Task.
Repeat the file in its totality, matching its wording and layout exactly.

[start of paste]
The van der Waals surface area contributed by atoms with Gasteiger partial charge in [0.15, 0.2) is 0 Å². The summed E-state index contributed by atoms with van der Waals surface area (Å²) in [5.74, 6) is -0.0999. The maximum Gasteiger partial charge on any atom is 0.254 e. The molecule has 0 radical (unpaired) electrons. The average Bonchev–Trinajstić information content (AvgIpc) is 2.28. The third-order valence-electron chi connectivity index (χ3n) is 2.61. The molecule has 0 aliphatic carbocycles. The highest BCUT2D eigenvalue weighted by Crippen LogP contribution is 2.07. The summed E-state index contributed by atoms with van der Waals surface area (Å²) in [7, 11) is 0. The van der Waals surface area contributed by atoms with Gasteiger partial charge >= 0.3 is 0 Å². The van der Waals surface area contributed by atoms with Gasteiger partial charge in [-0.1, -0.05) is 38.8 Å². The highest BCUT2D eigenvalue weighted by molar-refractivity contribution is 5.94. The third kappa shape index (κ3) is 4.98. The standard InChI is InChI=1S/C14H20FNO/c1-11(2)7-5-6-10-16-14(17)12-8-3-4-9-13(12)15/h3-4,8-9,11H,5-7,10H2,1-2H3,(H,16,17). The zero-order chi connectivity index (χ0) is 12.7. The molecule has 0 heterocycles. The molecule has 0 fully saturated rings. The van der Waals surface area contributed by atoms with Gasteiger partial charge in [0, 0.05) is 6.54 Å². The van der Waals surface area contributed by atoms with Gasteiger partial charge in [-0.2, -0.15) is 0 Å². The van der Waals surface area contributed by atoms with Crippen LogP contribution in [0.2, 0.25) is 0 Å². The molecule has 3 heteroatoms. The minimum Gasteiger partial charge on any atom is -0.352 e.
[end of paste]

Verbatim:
The van der Waals surface area contributed by atoms with Gasteiger partial charge in [0.15, 0.2) is 0 Å². The summed E-state index contributed by atoms with van der Waals surface area (Å²) in [5.74, 6) is -0.0999. The maximum Gasteiger partial charge on any atom is 0.254 e. The molecule has 0 radical (unpaired) electrons. The average Bonchev–Trinajstić information content (AvgIpc) is 2.28. The third-order valence-electron chi connectivity index (χ3n) is 2.61. The molecule has 0 aliphatic carbocycles. The highest BCUT2D eigenvalue weighted by Crippen LogP contribution is 2.07. The summed E-state index contributed by atoms with van der Waals surface area (Å²) in [7, 11) is 0. The van der Waals surface area contributed by atoms with Gasteiger partial charge >= 0.3 is 0 Å². The van der Waals surface area contributed by atoms with Gasteiger partial charge in [-0.1, -0.05) is 38.8 Å². The highest BCUT2D eigenvalue weighted by molar-refractivity contribution is 5.94. The third kappa shape index (κ3) is 4.98. The standard InChI is InChI=1S/C14H20FNO/c1-11(2)7-5-6-10-16-14(17)12-8-3-4-9-13(12)15/h3-4,8-9,11H,5-7,10H2,1-2H3,(H,16,17). The zero-order chi connectivity index (χ0) is 12.7. The molecule has 0 heterocycles. The molecule has 0 fully saturated rings. The van der Waals surface area contributed by atoms with Gasteiger partial charge in [0, 0.05) is 6.54 Å². The van der Waals surface area contributed by atoms with Gasteiger partial charge in [-0.2, -0.15) is 0 Å². The van der Waals surface area contributed by atoms with Crippen LogP contribution in [0.2, 0.25) is 0 Å². The molecule has 3 heteroatoms. The minimum Gasteiger partial charge on any atom is -0.352 e.